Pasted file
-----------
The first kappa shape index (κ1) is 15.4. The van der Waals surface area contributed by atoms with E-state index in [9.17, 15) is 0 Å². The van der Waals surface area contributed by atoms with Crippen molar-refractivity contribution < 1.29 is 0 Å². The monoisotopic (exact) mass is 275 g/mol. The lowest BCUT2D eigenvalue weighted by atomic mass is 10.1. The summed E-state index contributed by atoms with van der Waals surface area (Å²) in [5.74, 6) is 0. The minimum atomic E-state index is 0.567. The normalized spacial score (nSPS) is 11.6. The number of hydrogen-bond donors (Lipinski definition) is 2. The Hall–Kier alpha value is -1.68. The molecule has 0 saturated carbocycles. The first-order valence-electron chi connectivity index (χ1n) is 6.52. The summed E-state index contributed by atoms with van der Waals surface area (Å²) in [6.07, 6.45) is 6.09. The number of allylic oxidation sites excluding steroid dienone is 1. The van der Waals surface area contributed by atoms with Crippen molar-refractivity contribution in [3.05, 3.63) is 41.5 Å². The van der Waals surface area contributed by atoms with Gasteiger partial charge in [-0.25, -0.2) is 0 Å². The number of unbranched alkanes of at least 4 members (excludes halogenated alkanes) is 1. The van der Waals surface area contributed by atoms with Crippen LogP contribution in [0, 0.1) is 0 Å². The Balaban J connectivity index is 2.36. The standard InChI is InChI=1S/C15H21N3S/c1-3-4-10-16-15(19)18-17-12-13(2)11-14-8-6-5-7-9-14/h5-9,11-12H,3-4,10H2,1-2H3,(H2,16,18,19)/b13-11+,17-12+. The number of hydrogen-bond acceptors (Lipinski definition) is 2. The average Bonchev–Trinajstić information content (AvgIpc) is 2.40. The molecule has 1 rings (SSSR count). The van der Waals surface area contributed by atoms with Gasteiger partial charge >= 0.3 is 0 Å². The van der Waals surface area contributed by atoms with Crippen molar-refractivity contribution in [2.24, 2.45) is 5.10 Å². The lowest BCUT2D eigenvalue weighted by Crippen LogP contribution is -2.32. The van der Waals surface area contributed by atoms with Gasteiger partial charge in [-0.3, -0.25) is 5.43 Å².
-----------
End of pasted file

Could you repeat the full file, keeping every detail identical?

The first kappa shape index (κ1) is 15.4. The van der Waals surface area contributed by atoms with E-state index in [9.17, 15) is 0 Å². The van der Waals surface area contributed by atoms with Crippen molar-refractivity contribution < 1.29 is 0 Å². The monoisotopic (exact) mass is 275 g/mol. The lowest BCUT2D eigenvalue weighted by atomic mass is 10.1. The summed E-state index contributed by atoms with van der Waals surface area (Å²) in [5.74, 6) is 0. The minimum atomic E-state index is 0.567. The normalized spacial score (nSPS) is 11.6. The number of hydrogen-bond donors (Lipinski definition) is 2. The Hall–Kier alpha value is -1.68. The molecule has 0 saturated carbocycles. The first-order valence-electron chi connectivity index (χ1n) is 6.52. The summed E-state index contributed by atoms with van der Waals surface area (Å²) in [6.07, 6.45) is 6.09. The number of allylic oxidation sites excluding steroid dienone is 1. The van der Waals surface area contributed by atoms with Crippen molar-refractivity contribution in [3.05, 3.63) is 41.5 Å². The van der Waals surface area contributed by atoms with Gasteiger partial charge in [-0.25, -0.2) is 0 Å². The number of unbranched alkanes of at least 4 members (excludes halogenated alkanes) is 1. The van der Waals surface area contributed by atoms with Crippen LogP contribution in [0, 0.1) is 0 Å². The Balaban J connectivity index is 2.36. The standard InChI is InChI=1S/C15H21N3S/c1-3-4-10-16-15(19)18-17-12-13(2)11-14-8-6-5-7-9-14/h5-9,11-12H,3-4,10H2,1-2H3,(H2,16,18,19)/b13-11+,17-12+. The number of hydrogen-bond acceptors (Lipinski definition) is 2. The average Bonchev–Trinajstić information content (AvgIpc) is 2.40. The molecule has 1 rings (SSSR count). The van der Waals surface area contributed by atoms with Gasteiger partial charge >= 0.3 is 0 Å². The van der Waals surface area contributed by atoms with Crippen molar-refractivity contribution in [2.24, 2.45) is 5.10 Å². The lowest BCUT2D eigenvalue weighted by Crippen LogP contribution is -2.32. The van der Waals surface area contributed by atoms with Gasteiger partial charge in [-0.3, -0.25) is 5.43 Å².